The Music in Leadership

April 27, 2013 · 0 comments

in Training

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I enjoy preparing the presentations to be made at IITD. I learn a lot in the process – especially the reading and research I have to invest time on. I guess I am making good progress. I have to treasure the pen I got last week as special achievement award for a two-minute presentation I made. Stupid of me not to have celebrated that!

This time the topic is Leadership and my talk will be based on a video on leading like the great music conductors. Though I will be only taking a few short extracts from the video, I feel guilty that I am relying on near-ready-made stuff. From now on, I should choose more challenging topics. That would give me opportunities for more learning and introspection.

Here is what the talk will dwell on:

I will start with the observation that looking at conductors conducting an orchestra has always been a mesmerizing experience for me. The movement of a baton could bring about heavenly music or bring it to an abrupt halt. It will be followed by the question whether conducting is about great gestures, followed by whether leadership is about accumulated knowledge about leadership.

The presentation will continue with conductor Carlos Kleiber conducting an orchestra with poise, imagination and happiness. The conductor looked very happy and he enabled the stories of the orchestra members and the audience to be heard and acknowledged.

Then there is the short video of Ricardo Muti conducting an orchestra with authority and command. Watching him conduct is a visual treat. His demeanor is almost haughty and there is an air of no-nonsense attitude. He would have the musicians play exactly as he has interpreted the music and he would not have anyone giving it their own twist. No wonder 700 musicians of La Scala requested him to quit. They thought he was using them as instruments.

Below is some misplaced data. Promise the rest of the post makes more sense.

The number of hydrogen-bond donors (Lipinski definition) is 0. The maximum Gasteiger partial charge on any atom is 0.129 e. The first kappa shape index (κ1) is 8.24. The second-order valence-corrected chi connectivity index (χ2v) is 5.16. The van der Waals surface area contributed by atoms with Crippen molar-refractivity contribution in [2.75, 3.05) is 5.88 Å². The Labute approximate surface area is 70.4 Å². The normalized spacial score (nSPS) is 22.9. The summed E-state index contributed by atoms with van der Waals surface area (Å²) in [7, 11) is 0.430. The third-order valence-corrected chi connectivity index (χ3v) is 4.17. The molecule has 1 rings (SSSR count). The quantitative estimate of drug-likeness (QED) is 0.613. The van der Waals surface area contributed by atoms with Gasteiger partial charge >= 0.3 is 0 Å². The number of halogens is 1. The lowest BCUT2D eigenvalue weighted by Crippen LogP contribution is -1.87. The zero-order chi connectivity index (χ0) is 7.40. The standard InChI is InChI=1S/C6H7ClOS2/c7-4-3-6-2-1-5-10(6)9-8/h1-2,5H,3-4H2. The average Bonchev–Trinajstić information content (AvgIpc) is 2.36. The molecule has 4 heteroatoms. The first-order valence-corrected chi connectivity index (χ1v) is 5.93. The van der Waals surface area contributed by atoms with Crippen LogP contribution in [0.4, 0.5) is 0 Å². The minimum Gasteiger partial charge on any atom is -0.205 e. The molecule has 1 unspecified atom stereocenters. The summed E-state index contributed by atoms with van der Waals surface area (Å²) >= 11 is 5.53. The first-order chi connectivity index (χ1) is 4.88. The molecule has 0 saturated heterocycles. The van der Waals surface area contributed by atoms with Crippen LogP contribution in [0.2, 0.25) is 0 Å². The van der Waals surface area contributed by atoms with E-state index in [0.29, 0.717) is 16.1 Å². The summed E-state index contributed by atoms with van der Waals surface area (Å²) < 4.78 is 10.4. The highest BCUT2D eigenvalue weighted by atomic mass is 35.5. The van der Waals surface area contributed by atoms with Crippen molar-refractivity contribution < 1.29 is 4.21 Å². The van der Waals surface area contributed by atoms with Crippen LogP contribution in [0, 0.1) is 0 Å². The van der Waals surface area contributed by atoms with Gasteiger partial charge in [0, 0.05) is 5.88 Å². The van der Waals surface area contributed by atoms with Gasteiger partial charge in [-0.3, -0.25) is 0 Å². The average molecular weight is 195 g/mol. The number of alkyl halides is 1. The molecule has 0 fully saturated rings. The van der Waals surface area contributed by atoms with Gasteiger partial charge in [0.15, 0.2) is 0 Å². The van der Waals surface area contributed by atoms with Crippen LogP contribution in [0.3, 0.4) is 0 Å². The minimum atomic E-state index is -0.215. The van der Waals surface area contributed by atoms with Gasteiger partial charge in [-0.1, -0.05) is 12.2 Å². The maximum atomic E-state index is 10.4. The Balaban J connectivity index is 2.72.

The video of Herbert von Karajan conducting is very fascinating. As he conducts, his eyes are closed and his arms move in a circular motion. His idea of conducting is to let the members of orchestra get a feel of one another and it is a few senior members who lead the orchestra. Karajan exists to provide them them the right atmosphere and enabling spirit among the members of the orchestra. This surely is laissez-faire leadership where the leader does not act with authority but allow the members to take the lead. I will give the example of Ricardo Semler who turned the conventional wisdom of management and leadership upside down by letting his employees decide how to run his company.

Then there are three more short video clips of Kleiber conducting. His elaborate arm movements do not suggest clear direction. Instead they are only indications to the orchestra members that he is leaving them room for them to interpret the music. For him, the process of music making is very important. Like the process of a roller-coaster keeps everyone in place, so too is making and playing music a process for Kleiber’s orchestra. They have the plan in their head and being very well grounded in the process, they bring about excellent music.